This is an old revision of the document!
You have the option of installing the patch disk, which should patch your installation up to patch level 2a. This can patch the kernel to 2.1c as well, which is why you may find references to 2.1c being the “ultimate” version of AMIX. In actuality, 2.1p2a is the latest version you can install… and you do that with the patch disk.
Anyway. You have the file. Uncompress it. You have two choices here. If you can get the file onto your Amiga UNIX box, like over the network…do so, and you don't need to bother creating a floppy. If you can't, then write the file to floppy using either dd or some adf-to-disk program in AmigaOS like…erm…adf2disk. Or tsgui. In Amiga UNIX you'd write it like this:
dd if=amix_patch_2.1.adf of=/dev/dsk/fd0 bs=512
But if you can do that, the file is already there so why bother?
The patch disk, if you made the floppy, just contains a compressed version of the patches in an easily transportable format, a la sneakernet. You don't actually use the disk at all during the patch process. If you have the file on your amix system, you can uncompress it by running it with sh, like so:
If you have written it to a floppy, insert the floppy into the system's drive and run it with sh like this:
A script will begin running, follow along with the prompts as it unarchives everything for you.
The script will exit after telling you exactly what to do next. Just so you'll see it here too:
shutdown -iS wait a while… Enter the root password at the prompt, and then… /var/patch/apply
And away you go. If you have the kernel configuration package installed (and you do if you followed my recommendation and installed everything) you will get the new 2.1c kernel installed. You can make the boot floppy if you like, when it prompts you, but on a stock system you should not have a problem with the new kernel.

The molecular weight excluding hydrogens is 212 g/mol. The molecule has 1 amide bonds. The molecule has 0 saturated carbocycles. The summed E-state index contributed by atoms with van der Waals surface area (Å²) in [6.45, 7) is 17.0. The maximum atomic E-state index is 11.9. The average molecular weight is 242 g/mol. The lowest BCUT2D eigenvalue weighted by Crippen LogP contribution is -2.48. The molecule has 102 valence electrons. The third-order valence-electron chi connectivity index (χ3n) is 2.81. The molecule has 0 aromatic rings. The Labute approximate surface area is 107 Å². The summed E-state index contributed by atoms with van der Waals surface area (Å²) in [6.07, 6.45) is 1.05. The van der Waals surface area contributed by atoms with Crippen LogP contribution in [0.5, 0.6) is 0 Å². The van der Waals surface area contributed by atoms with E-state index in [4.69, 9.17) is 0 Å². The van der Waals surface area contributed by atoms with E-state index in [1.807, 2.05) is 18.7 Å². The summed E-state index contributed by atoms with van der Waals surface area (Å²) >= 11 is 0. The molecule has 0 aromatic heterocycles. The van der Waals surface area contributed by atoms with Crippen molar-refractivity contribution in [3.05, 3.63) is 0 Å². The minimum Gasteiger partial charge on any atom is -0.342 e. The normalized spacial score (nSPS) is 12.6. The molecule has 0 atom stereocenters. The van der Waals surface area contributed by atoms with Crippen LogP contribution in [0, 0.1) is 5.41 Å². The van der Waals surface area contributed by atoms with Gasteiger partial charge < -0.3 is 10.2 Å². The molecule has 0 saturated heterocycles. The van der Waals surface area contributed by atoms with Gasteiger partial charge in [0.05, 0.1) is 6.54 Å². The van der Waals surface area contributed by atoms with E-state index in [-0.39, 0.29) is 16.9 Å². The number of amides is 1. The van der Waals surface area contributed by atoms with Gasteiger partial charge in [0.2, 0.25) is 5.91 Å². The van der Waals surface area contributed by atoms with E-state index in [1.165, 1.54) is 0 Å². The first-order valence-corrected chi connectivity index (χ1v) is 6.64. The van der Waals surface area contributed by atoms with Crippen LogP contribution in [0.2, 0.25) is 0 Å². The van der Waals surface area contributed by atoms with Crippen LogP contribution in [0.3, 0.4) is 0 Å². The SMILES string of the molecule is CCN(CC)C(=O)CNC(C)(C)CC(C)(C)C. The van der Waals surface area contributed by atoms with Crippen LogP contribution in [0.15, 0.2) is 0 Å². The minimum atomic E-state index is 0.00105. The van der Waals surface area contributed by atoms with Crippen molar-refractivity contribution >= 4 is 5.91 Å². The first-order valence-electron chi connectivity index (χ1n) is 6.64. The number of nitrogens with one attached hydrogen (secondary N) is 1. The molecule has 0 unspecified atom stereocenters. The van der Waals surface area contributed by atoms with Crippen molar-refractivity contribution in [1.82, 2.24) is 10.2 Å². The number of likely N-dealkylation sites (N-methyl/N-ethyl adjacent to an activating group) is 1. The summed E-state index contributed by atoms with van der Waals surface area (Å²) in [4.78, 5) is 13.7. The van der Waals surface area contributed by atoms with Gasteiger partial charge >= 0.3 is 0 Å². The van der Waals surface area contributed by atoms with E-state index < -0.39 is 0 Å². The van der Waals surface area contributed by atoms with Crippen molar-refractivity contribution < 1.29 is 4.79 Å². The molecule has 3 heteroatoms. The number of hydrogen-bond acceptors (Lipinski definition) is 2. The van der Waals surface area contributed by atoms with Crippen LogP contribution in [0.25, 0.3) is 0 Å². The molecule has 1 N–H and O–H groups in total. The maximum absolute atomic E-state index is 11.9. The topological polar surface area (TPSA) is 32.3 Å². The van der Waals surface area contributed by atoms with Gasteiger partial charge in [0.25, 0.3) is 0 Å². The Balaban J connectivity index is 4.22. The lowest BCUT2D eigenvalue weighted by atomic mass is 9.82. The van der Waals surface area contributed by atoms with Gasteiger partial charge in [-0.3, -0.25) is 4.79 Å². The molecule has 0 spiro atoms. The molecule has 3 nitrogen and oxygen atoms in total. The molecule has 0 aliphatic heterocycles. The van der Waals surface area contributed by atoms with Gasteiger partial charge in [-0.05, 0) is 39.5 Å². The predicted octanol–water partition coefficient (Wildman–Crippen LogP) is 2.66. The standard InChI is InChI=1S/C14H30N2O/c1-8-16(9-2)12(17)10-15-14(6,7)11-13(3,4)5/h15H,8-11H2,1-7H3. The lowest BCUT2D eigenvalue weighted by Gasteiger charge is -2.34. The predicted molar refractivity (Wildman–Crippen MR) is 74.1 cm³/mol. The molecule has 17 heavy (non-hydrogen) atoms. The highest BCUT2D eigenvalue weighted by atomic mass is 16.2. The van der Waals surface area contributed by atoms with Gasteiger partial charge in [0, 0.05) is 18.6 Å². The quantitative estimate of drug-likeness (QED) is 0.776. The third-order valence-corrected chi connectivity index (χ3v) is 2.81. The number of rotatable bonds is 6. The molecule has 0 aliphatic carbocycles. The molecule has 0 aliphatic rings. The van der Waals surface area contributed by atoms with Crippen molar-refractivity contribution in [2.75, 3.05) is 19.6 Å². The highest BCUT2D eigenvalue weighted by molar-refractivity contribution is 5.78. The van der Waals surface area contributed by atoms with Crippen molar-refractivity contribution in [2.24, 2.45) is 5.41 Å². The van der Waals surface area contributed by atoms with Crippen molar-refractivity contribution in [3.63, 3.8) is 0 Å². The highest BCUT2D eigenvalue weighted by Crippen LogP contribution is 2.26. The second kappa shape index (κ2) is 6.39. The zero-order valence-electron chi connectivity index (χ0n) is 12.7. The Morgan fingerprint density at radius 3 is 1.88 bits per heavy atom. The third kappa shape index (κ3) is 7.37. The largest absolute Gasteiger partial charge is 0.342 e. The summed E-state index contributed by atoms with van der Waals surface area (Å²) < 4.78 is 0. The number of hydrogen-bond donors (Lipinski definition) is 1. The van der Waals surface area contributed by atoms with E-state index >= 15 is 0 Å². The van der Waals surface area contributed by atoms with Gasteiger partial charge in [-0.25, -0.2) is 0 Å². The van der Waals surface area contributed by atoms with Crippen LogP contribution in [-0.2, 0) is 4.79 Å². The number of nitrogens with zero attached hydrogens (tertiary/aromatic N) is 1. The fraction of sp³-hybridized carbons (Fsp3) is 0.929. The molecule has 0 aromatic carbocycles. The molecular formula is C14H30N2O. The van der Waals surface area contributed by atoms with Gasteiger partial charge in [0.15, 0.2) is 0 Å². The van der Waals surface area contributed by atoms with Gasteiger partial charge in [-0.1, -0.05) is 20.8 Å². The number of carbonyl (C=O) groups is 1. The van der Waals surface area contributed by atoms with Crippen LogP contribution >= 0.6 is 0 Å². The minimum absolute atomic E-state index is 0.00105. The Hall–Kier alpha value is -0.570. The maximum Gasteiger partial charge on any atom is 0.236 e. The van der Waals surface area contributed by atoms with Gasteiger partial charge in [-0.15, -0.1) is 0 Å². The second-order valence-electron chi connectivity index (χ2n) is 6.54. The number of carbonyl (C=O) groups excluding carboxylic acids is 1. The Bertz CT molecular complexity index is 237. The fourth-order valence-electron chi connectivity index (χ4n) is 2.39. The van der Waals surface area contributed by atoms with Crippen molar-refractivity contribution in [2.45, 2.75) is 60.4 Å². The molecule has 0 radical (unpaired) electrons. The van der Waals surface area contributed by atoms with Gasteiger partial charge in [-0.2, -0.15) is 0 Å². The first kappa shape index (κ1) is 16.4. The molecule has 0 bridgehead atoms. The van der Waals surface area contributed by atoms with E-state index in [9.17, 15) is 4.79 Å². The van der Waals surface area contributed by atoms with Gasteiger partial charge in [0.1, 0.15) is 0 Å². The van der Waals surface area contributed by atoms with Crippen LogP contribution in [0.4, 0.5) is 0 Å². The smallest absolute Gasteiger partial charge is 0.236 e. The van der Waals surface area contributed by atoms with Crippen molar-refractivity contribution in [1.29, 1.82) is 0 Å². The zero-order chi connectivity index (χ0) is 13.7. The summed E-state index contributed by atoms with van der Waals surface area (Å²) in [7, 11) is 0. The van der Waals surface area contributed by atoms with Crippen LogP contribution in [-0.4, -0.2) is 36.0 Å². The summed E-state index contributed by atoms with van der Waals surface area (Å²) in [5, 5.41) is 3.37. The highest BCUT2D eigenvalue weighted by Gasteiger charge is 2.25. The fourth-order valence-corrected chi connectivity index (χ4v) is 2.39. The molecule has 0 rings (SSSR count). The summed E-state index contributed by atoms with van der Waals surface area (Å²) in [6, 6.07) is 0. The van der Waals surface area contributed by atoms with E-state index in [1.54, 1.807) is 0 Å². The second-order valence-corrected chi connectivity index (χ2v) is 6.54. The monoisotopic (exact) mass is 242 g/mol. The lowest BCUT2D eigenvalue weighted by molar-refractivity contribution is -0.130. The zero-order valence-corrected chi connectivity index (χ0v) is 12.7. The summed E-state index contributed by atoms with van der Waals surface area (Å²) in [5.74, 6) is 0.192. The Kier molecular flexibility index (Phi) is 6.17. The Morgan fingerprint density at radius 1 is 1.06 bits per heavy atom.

When the patching has been completed (hopefully successfully) you will need to reboot with the command:
When the system boots, you will be run through the setup script again. Just answer the questions intelligently and you'll be fine. If you want to run XDM so you can see the ugly X login after your system boots, answer appropriately to that question. You can also login to your xdm from a remote system, like a Linux box with a nice 24-bit display, by issuing maybe X -query amix_box_address :1.0 on the remote system where the :1.0 is an available display number. If you are not already running X on that system, you can use :0.0 if you want.
If you'd like to see the changes that were applied to your system again, you can look at /var/patch/changes in your favorite text viewer. If you want to restore or examine old files replaced by the patch, they should be in /var/patch/old1.
Enjoy your new 2.1p2a system!